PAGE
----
1.7.16

FOUR REASONS THE NEW TESTAMENT IS EUROCENTRIC

There are four major reasons to believe the New Testament is Eurocentric: (1) the original manuscripts were written in Greek, (2) the New Testament events transpired within European dominated civilization, (3) it prioritizes the conversion of north Mediterranean ethnic groups, and (4) a huge portion of the New Testament was specifically written to European audiences. God might have intended this shift to represent a broader change in the world's religious center.

Firstly, the New Testament was written in the European language of Greek. This contrasts with the Old Testament which was written in the Near Eastern Hebrew language. The New Testament was written by Jews so there is no reason the documents needed to be written in Greek.

Secondly, the events of the New Testament occurred entirely within a European dominated civilization. Prior to the first century, Alexander the Great had conquered the Near East and shifted the world's political and cultural center to Europe. He exported the Greek language and culture. Christ lived and died within the context of a European civilization. There are no significant events recorded in the New Testament that occur outside the European dominated society of the first-century Roman world.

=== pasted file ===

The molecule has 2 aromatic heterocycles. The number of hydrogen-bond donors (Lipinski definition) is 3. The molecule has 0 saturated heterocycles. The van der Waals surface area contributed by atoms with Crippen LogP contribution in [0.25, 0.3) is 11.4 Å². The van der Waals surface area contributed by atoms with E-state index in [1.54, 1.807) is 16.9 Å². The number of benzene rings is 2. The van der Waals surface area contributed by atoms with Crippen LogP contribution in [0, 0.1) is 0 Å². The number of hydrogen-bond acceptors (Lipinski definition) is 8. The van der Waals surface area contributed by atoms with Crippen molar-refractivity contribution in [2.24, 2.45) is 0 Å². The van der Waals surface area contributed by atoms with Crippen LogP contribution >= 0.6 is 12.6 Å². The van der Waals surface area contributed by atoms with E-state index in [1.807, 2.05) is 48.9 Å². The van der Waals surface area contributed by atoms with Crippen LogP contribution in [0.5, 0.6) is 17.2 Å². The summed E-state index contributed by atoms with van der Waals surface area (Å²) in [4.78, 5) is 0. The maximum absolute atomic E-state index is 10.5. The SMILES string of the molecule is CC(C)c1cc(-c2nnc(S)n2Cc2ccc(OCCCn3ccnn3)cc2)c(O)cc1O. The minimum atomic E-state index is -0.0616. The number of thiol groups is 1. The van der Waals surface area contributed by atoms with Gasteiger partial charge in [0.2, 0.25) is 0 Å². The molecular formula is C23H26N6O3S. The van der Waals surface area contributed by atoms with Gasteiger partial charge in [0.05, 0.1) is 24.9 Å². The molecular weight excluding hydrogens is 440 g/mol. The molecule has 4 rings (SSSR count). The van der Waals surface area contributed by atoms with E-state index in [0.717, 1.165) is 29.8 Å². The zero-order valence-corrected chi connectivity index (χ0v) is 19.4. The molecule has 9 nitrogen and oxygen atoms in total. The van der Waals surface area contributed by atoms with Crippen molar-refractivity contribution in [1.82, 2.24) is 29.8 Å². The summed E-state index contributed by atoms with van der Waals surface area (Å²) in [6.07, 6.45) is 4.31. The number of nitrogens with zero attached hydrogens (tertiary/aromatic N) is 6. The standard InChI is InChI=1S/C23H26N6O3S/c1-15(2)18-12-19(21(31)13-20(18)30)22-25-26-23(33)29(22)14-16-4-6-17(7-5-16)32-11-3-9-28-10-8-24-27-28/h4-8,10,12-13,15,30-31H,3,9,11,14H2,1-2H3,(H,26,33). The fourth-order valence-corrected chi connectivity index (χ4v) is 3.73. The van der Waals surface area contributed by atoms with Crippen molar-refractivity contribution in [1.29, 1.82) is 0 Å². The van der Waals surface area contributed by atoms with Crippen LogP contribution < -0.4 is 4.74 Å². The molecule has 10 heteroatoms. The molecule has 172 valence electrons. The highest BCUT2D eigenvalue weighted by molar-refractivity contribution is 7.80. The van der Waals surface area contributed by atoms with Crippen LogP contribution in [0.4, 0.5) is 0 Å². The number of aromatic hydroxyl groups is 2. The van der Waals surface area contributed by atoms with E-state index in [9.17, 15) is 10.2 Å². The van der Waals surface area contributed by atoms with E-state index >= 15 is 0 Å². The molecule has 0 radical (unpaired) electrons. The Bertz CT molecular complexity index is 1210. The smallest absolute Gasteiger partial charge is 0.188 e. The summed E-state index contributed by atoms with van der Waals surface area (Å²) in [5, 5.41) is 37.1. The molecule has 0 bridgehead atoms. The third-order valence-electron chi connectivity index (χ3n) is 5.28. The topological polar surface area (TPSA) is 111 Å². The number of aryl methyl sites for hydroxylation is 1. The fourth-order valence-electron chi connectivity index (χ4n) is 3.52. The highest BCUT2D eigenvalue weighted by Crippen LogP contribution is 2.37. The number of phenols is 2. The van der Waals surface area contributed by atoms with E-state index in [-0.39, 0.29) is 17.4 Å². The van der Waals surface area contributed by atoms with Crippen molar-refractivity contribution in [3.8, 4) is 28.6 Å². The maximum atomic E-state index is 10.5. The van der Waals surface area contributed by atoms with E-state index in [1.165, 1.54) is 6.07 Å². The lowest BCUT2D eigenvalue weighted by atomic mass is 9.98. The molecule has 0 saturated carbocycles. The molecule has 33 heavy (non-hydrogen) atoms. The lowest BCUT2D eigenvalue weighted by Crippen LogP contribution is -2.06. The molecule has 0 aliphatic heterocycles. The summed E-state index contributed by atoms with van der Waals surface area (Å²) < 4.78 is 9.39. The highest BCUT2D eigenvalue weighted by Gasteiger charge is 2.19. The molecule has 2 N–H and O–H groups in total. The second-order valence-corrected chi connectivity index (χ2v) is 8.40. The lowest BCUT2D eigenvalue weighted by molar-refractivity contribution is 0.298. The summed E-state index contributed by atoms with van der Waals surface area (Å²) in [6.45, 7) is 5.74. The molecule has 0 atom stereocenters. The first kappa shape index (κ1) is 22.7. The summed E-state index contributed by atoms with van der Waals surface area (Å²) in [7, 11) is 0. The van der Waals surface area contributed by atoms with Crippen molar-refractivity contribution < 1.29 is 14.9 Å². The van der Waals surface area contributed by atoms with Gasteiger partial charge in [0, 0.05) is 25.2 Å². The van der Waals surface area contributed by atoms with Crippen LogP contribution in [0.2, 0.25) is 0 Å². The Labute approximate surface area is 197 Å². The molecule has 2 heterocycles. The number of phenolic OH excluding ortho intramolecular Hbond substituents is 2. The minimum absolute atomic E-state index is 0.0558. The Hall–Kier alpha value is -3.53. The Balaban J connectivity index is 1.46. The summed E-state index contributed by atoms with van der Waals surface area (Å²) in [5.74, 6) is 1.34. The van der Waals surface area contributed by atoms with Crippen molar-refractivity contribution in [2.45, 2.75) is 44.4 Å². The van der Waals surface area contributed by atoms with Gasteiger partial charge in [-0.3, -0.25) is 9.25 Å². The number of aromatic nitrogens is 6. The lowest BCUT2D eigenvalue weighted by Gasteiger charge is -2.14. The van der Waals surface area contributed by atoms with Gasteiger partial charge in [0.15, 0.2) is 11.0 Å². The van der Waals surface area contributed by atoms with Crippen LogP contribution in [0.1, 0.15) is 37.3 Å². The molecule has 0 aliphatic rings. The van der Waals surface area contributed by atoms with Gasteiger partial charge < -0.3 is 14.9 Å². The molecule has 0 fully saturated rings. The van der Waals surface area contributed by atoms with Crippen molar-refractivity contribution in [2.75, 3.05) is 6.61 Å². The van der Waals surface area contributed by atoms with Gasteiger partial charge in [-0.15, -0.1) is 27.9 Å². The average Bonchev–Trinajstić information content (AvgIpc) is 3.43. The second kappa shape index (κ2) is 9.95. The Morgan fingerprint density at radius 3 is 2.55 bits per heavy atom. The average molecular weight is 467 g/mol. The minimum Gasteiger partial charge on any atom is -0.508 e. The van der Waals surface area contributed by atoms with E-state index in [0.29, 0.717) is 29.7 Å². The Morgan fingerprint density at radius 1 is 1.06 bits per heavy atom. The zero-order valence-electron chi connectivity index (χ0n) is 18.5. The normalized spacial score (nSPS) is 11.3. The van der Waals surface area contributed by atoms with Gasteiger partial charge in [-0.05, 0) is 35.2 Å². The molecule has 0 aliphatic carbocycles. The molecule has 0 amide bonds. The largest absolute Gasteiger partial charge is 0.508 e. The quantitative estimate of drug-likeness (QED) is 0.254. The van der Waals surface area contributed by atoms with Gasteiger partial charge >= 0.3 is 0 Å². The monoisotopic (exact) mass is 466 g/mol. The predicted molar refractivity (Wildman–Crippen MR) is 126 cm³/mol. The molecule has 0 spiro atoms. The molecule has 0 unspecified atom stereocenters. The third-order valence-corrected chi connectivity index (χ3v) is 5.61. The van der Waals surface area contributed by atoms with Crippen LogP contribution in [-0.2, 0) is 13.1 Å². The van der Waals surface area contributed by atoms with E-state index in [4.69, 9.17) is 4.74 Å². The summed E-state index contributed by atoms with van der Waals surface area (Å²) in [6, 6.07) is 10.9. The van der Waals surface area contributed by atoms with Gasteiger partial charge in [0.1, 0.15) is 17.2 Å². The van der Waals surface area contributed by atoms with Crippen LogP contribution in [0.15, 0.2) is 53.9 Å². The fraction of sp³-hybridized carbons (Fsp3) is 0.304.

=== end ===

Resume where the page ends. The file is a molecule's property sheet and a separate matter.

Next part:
Thirdly, the New Testament prioritizes the conversion of European and Anatolian ethnic groups over other regions and peoples. The Acts of the Apostles is the only book of history contained in the New Testament and it records mission work that occurred towards and into Europe. Acts also records a specific mandate God gave the apostle Paul to leave Asia and preach in Europe (Acts 16). Paul evangelized in Greece and Italy, and planned a trip into Spain, but he never went to Africa or East Asia. The New Testament never specifically mentions an evangelization into Africa or East Asia (Acts 8 does not record evangelization in Africa).

Fourthly, all of the New Testament epistles addressed to congregations, with the exception of Hebrews, were written to churches north west of Jerusalem. Eight of them (Romans, 1 & 2 Corinthians, 1 & 2 Thessalonians, Ephesians, Philippians, Colossians) were written to churches in Europe. Among these eight epistles (1 Thessalonians) is probably the first document authored in the New Testament. Revelations, John's book of prophesy, was addressed to the "seven churches of Asia" which were located in the Greek influenced Western region of Anatolia. There are no New Testament books specifically written to an African or East Asian audience.